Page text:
Of Risk and Bailouts

A week ago today, I got to hear an Italian economist (whose name I can't remember) speak at the St. Louis Fed about the current financial mess. During the Q&A I asked him if he was worried that bailing out Bear Stearns would cause moral hazard problems down the road. He balked at me calling it a bailout and dismissed the moral hazard problem because $2 a share "isn't much." I believe the price has moved up to $10 a share now, but that still isn't much, or at least I think he would say that.

He seemed to be working with a different concept of bailout than me. To me, a bailout occurs when the government (Fed or otherwise) intervenes in some way to prevent someone from bearing the full consequences of a financial collapse. In this case, the Fed lent JP Morgan the money it needed to buy out Bear Stearns. Had the Fed not been there to offer a nice loan, JP Morgan probably wouldn't have been willing to spend as much money on the buyout, if at all. It wasn't a direct bailout, sure, but the bottom line is that the shareholders of Bear Stearns lost less than if the Fed hadn't intervened.

Which brings me to the moral hazard problem. For some reason the aforementioned economist at the Fed wasn't thinking at the margin. At the margin, shareholders at Bear Stearns were shielded from loss. At the margin, this encourages risky behavior. So, at the margin, we have a moral hazard problem. The size of the bailout may be small in the end, but by signalling willingness to orchestrate such a bailout at all, the Fed may create the moral hazard problem anyway.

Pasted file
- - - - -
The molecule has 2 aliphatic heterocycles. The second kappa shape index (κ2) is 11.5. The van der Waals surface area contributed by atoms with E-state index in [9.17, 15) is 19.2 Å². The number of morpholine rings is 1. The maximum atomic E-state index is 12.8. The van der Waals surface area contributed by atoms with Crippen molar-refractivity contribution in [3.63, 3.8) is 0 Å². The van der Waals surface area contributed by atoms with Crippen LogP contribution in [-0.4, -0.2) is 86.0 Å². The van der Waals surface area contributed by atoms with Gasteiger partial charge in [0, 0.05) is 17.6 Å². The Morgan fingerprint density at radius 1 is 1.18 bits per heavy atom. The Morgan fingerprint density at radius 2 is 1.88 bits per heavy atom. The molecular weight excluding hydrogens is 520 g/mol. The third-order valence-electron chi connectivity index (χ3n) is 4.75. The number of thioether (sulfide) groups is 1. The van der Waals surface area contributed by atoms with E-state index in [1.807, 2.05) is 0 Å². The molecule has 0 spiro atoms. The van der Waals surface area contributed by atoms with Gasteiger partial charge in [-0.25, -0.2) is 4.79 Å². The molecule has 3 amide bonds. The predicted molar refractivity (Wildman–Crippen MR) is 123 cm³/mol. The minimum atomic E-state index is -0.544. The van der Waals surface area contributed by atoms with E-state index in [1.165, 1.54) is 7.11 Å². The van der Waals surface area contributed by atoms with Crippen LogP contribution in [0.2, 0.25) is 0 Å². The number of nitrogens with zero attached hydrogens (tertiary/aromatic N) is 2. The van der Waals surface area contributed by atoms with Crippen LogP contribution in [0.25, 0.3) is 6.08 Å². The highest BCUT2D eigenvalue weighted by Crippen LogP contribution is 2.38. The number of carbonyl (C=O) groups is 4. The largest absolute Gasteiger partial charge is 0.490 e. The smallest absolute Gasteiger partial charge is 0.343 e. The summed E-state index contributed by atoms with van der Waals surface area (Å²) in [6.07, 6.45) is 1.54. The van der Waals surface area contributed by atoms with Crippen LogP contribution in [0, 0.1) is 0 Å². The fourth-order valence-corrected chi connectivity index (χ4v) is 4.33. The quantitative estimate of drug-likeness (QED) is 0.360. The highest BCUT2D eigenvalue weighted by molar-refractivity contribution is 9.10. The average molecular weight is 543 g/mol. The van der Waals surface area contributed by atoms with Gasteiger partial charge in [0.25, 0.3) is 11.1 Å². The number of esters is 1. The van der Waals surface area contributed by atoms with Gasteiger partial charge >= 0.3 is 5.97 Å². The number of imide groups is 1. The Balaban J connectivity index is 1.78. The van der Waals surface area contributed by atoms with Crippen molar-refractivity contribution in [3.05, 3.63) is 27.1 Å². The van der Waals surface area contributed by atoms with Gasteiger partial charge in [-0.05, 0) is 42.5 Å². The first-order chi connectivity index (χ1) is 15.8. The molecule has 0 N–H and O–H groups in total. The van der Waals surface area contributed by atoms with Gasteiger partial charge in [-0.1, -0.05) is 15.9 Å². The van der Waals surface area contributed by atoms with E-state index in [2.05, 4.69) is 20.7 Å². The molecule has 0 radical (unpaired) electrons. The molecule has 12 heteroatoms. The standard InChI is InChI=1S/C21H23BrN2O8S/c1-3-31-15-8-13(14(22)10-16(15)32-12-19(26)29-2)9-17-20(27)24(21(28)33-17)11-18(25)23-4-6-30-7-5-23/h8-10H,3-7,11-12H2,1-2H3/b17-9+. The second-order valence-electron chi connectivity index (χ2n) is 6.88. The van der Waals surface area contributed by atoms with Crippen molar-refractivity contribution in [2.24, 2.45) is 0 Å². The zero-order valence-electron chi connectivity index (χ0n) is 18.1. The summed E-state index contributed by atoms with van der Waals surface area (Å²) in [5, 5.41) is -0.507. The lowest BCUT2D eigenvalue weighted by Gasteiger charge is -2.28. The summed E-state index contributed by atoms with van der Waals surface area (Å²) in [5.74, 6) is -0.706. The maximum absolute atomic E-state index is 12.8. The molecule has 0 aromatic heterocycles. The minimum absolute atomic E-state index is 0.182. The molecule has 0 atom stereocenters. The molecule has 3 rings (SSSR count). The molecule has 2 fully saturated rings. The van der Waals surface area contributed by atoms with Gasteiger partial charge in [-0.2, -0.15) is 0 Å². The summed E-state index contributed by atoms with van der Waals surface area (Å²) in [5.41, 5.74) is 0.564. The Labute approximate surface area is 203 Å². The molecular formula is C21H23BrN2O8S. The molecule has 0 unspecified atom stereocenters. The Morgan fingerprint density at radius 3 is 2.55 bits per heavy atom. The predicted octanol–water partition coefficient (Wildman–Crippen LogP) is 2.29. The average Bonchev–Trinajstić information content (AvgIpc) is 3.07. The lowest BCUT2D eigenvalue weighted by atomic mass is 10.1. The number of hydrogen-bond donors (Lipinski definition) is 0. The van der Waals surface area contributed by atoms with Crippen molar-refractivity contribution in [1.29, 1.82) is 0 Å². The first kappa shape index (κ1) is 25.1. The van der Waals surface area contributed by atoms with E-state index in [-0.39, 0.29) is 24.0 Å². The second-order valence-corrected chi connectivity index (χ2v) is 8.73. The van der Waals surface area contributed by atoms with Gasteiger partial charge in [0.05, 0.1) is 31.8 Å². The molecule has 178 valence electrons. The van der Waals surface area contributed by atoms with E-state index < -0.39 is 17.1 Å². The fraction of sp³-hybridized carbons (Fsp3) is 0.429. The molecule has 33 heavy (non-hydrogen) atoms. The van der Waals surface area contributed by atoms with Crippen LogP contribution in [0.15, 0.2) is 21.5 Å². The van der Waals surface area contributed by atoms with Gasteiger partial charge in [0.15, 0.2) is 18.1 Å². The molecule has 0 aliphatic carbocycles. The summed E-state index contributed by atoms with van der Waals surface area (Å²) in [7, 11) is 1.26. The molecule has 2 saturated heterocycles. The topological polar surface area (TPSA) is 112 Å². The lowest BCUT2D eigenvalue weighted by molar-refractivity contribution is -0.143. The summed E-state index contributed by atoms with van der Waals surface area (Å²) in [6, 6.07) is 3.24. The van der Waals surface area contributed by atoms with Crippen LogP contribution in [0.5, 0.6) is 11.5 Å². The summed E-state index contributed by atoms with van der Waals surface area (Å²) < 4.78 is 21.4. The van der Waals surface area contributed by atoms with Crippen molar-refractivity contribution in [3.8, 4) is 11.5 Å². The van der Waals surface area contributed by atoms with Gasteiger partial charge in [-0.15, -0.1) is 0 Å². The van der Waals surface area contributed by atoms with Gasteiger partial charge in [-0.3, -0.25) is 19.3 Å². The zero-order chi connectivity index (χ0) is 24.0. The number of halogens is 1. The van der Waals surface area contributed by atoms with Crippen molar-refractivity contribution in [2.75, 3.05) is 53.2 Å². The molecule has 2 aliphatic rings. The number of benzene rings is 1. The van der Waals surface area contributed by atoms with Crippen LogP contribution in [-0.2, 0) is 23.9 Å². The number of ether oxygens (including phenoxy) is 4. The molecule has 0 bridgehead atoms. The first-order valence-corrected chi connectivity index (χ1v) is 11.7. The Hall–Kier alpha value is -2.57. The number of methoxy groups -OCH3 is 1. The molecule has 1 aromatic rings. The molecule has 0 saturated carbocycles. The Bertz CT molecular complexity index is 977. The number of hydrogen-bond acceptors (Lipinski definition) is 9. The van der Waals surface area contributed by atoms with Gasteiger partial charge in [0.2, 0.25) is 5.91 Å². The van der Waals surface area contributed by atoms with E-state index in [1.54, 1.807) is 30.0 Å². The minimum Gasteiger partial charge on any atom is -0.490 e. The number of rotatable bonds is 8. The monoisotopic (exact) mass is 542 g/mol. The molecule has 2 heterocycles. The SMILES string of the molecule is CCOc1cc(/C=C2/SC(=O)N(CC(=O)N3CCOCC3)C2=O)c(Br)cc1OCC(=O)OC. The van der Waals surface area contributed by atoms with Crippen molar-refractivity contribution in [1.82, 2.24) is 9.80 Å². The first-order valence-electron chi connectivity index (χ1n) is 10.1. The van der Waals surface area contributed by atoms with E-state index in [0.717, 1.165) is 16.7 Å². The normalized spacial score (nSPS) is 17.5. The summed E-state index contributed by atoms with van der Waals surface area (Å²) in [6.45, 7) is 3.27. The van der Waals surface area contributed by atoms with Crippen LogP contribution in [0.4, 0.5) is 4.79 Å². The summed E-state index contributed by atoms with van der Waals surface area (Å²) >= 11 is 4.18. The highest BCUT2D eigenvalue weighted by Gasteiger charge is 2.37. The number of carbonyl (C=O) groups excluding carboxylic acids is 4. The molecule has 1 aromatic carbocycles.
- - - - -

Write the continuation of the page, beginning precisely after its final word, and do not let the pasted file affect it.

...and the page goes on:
Or am I completely wrong?

Russ Roberts agrees and Arnold Kling disagrees.


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It's worse than that

From the WSJ

To induce J.P. Morgan to do the deal, the Fed agreed to take losses or gains, if any, on up to $29 billion of securities in Bear Stearns's portfolio. The outcome will influence the sum the Fed turns over to the Treasury, so this is taxpayer money; that's why the Fed sought Treasury Secretary Henry Paulson's OK.

It's pure and simple bailout and the only reason the guy didn't acknowledge it was PCness.

moral hazard to counterparties

One source of moral hazard which not many people seem to notice is the elimination of counterparty risk on derivatives. One reason stated for the bailout was to prevent systemic threats to the financial systems. One such threat was if Bear Sterns went bankrupt, then anyone who was a counterparty to a derivative trade with them could suddenly lose a ton of money. Which could cause systemic ripples.
W/o the bailout, banks would be discouraged from trading this derivatives, and encouraged to closely monitor the health of their counterparties. W/ the bailout, they can just not worry about it. Which means an ibank can do stupid things with derivatives and take on huge risk, b/c their counterparties aren't watching closely. Hence, moral hazard.

Important nitpicking: this

Important nitpicking: this is true for OTC derivative, exchange traded derivatives (your vanilla put and call equity options for example) are actually insured by the exchange. Of course if a player with huge position goes down, the exchange could be in trouble as well, but they generally do a good job monitoring credit and collaterals.